GRAND ISLE, La. – Fishermen who spent much of the summer mopping up oil from BP's disastrous spill got back to work as the fall shrimping season in Louisiana's coastal waters opened Monday amid anxiety over whether the catch will be tainted by crude and whether anyone will buy it even if it is clean.
Scores of shrimpers headed out at first light, and early reports indicated a plentiful and clean catch. But a new analysis of federal estimates show the optimism may be premature about how much oil remains in the Gulf.
"We're not seeing any oil where I'm at. No tar balls, nothing," said Brian Amos, a 53-year-old shrimper who trawled in his 28-foot skiff, The Rolling Thunder, in a bay near Empire.
It was a step toward normalcy for many coastal towns that have been in limbo in the nearly four months since the spill shut down fishing, an economic linchpin for dock owners, restaurants and many other businesses along the Louisiana coast. Louisiana ranks first in the nation in shrimp, blue crab, crawfish and oysters, and the state's seafood industry overall generates an estimated $2.4 billion a year.
Five Georgia scientists who reviewed the data said Monday that instead of only 26 percent of the oil remaining, as a federal report said earlier this month, it's actually closer to 80 percent.
"Where has all the oil gone? It hasn't gone anywhere. It still lurks in the deep," said University of Georgia marine scientist Chuck Hopkinson. He headed the quick independent look by the Georgia Sea Grant program at the estimates the White House released.
White House energy adviser Carol Browner said on morning news shows earlier this month: "More than three-quarters of the oil is gone. The vast majority of the oil is gone."
The Georgia team said it is a misinterpretation of data to claim that oil that is dissolved or dispersed is gone.
"The bottom line is most of it is still out there," Hopkinson told The Associated Press. "There's nothing in the report to substantiate the 26 percent."
— Retired Coast Guard Adm. Thad Allen, who is overseeing the oil-spill crisis for the government, said it will take at least a week to permanently plug the well with mud and cement once he gives the go-ahead for the "bottom kill." He said he is not sure when that will happen, because scientists are working on ways to perform the kill without further damaging the well.
— The Obama administration announced it is requiring environmental reviews for all new deep-water oil drilling, ending the kind of exemptions that allowed BP to drill its ill-fated well with little scrutiny.
— BP said it will give federal and state health organizations $52 million to help people dealing with stress and anxiety because of the spill, which erupted after the offshore drilling rig Deepwater Horizon exploded April 20, killing 11 workers. The oil finally stopped flowing in mid-July after BP put a temporary cap on the blown-out well.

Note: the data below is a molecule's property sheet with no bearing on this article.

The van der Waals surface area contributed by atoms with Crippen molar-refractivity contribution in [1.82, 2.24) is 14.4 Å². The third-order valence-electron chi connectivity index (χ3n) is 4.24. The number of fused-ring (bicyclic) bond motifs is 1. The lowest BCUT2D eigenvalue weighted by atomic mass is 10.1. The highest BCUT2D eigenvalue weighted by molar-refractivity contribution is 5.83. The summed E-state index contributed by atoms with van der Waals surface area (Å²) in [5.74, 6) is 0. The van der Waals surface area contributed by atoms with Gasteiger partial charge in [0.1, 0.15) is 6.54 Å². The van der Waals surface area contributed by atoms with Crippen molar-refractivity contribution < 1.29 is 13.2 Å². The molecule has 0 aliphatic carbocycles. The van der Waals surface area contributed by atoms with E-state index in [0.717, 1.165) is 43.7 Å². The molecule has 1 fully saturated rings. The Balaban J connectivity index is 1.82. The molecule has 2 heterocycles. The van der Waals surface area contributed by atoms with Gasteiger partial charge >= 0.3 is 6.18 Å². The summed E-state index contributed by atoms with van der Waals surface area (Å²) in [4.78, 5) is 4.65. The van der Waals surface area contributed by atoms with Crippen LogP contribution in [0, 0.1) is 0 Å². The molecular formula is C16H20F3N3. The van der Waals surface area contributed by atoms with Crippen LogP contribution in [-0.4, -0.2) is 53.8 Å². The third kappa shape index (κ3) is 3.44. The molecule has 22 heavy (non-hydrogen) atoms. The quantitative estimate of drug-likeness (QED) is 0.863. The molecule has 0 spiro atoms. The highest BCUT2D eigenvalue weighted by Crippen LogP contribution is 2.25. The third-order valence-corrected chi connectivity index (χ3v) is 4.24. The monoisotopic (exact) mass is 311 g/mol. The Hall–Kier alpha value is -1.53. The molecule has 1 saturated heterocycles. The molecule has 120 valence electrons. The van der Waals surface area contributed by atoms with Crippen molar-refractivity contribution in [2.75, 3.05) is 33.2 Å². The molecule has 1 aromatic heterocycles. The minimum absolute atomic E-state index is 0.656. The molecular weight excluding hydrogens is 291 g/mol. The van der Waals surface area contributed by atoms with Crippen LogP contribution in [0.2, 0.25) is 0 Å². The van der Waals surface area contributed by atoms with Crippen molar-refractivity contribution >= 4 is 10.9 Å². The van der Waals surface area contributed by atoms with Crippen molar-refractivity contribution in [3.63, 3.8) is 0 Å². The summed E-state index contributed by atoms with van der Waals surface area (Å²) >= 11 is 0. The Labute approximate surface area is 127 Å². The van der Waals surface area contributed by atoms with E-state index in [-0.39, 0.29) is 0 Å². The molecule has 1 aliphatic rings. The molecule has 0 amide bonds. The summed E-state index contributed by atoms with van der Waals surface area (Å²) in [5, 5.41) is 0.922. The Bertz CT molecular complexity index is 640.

Amos and his fellow shrimpers were working in Louisiana's state-controlled waters, which extend three miles from shore. Shrimpers who ply those waters lost most of their spring season — which runs from mid-May to early July — because of the spill. The fall shrimping season runs from mid-August to December.
Shrimping is also open in state-controlled waters off Mississippi, Alabama, Florida and Texas. Federal waters, which are open nearly year-round for boats to trawl for bigger shrimp, remain closed to shrimping off Louisiana, Mississippi and Alabama, though some spots could open within days, depending on the results of extensive tests.
Laboratory tests on seafood from the gulf have shown little hazard from oil, and a test is being developed for the chemicals used to disperse the crude, though there is no evidence they build up in seafood. Still, shrimpers are worried that the public won't want what they catch.
"I feel that we have had a bad rap on the perception of our product," said Andrew Blanchard, who waited Monday for shrimp boats to arrive at his processing plant in Chauvin. Fewer arrived than normal, five versus the usual 20 on a normal opening day, but he said that was because most boats are still doing cleanup work for BP, not because of any problem with the shrimp.
Ravin Lacoste of Theriot said he believes his fellow shrimpers know better than to turn in a bad catch. "If you put bad shrimp on the market — we in enough trouble now with our shrimp," Lacoste said. "You might can go in the closed waters and catch more shrimp. But it ain't worth it."
Prices spiked soon after the rig explosion, fueled by fears that the shrimp would soon be unavailable. But then, despite state and federal assurances that the seafood reaching the market was safe, demand dropped and prices crashed a month ago.
Things were precarious in the industry even before the spill. For the past decade, shrimpers along the Gulf Coast have had to contend with hurricanes, high fuel prices and a flood of imported shrimp.
Louisiana's shrimp harvest was valued at $240 million in 2000, but that dropped to about $133 million last year. The number of shrimp licenses issued by the state plummeted from about 44,000 in 1986 to 14,000 last year.
Still, there are reasons for hope. There were fears that the spill would kill large amounts of shrimp larvae. But Martin Bourgeois, a state fisheries biologist, said initial observations show they may have made it through intact.
Associated Press Writers Harry R. Weber, Kevin McGill and Tom Breen in New Orleans and Erica Werner, Lauran Neergaard and Seth Borenstein in Washington contributed to this report.